Cherry Point Monitoring Program ENVR 456 2012
The Cherry Point region has been the subject of a great deal of controversy. The history of the management activities for this area and the planning of the Cherry Point Marine Reserve has been well documented at this link.
The information at this website includes the current proposed management plan for this region as developed by the WA Department of Natural Resources and the Cherry Point Work Group (CPWG)Members. The management plan details what aspects of the area are to be managed, what we call in the environmental toxicology and risk assessment business management endpoints or ecological services.
In the fall of 2010 Lands Commissioner Goldmark the management signed the management plan for the Cherry Point Marine Reserve at a ceremony at Birch Bay Park. He was very nice to mention the role that Western Washington University had played in the formation of this management plan. However, there is a long way to go before implementation can take place.
This quarter we are planning to investigate tools to monitor four aspects covered in the DNR Management Plan for Cherry Point. These are:
Group 1 Effects due to persistent organic pollutants. The goal of this working group is to produce a monitoring strategy to observe the potential effects of materials such as PCBs, TCDDs, PBDEs and other materials that may be transported to the Cherry Point region. PAHs are also included in this charge for organisms that do not readily metabolize this class of compounds. Part of the charge is to be able to correlate potential exposure to effects seen in the fish, invertebrates and the macrophytes/macroalgae in this region.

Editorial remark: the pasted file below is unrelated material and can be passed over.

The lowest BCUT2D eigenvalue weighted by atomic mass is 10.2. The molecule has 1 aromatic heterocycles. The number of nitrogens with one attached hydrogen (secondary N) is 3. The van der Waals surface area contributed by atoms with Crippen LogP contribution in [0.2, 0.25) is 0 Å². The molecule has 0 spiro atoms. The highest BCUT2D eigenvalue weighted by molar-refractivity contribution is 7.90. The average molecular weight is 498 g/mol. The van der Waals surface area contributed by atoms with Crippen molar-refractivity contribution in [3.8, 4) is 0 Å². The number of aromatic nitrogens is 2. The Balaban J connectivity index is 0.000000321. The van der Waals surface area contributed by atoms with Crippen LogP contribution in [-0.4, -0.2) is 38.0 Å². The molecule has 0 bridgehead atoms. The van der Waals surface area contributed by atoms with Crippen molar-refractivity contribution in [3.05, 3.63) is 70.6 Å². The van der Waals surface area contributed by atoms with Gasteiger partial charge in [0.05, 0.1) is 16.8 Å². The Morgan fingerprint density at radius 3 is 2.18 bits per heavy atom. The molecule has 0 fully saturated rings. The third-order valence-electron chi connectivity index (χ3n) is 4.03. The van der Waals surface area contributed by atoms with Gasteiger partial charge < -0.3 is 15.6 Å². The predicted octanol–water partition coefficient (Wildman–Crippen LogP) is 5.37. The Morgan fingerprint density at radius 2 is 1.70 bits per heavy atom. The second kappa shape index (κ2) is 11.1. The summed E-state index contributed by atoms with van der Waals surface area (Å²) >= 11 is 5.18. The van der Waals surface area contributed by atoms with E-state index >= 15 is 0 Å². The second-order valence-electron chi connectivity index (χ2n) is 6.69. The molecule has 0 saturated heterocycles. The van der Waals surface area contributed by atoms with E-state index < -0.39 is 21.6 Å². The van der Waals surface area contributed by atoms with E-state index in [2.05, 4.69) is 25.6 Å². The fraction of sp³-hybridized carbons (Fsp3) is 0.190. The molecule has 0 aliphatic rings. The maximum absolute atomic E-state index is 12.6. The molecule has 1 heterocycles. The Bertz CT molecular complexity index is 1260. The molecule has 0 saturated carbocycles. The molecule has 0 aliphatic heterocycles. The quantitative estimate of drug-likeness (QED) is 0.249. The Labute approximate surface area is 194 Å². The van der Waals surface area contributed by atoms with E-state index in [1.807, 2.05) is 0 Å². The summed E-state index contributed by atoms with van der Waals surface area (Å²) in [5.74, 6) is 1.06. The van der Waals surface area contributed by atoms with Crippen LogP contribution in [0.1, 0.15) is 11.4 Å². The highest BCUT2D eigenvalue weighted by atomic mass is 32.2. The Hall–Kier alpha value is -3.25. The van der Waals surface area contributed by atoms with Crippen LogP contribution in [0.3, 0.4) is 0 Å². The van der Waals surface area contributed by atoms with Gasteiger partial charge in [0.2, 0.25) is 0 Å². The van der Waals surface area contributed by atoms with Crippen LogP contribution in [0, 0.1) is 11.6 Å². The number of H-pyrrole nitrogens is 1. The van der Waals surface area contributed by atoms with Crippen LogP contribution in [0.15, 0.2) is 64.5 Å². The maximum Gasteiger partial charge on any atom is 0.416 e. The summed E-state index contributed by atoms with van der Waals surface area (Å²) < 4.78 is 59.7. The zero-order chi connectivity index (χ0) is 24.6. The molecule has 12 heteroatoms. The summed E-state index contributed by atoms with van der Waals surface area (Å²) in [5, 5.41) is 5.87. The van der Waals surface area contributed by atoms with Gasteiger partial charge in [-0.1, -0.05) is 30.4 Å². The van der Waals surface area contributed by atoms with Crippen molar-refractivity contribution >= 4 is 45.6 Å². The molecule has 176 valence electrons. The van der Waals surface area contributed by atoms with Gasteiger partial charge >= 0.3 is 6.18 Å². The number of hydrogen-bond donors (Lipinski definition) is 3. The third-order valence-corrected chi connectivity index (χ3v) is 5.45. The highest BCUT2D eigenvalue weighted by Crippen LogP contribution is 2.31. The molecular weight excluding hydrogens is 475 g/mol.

Group 2 Effects to terrestrial wildlife. Birds are considered an important endpoint in the management plan. A variety of species use the Cherry Point region for at least part of the year for feeding and the Great Blue Heron also nests in the area. This group may also investigate potential routes of bioaccumulation-biomagnification of contaminants to this specific endpoint as a means of measuring exposure.
Group 3 Effluents and stormwater effects. The region is the site of several industrial effluents along with storm water from a variety of sources. The effluents are subject to the NPDES process and data do exist on the toxicity tests that are performed as part of the permit. However, stormwarter runnoff is not as well characterized from the roads, agricultural areas and developments that may contribute contamiants to the area.
Group 4 Effects to resident-semi resident marine community. The marine community is comprised on the macrophytes and macroalgae, the resident invertebrates such as the starfish, crabs, barnacles and other crustacae. Juvinille Dungeness crab also use the region. Note that this charge is based at the community level--not just the individuals that make up this set of interacting organisms.
Group 5 Non-resident marine organisms. The Cherry Point region is a spawning site for the Cherry Point stock of Pacific herring (CPPH). The CPPH spawn in the spring, the eggs hatch and then the fry move offshore. Other forage fish (sand lance and surf smelt) can also use the area for spawning. Salmon move through the area to spawn in Wiser Lake. Very occasionally Grey whales are observed in the region during their annual migrations. The area is very important for these organisms but they only spend a portion of their lives in the region making it a monitoring challenge.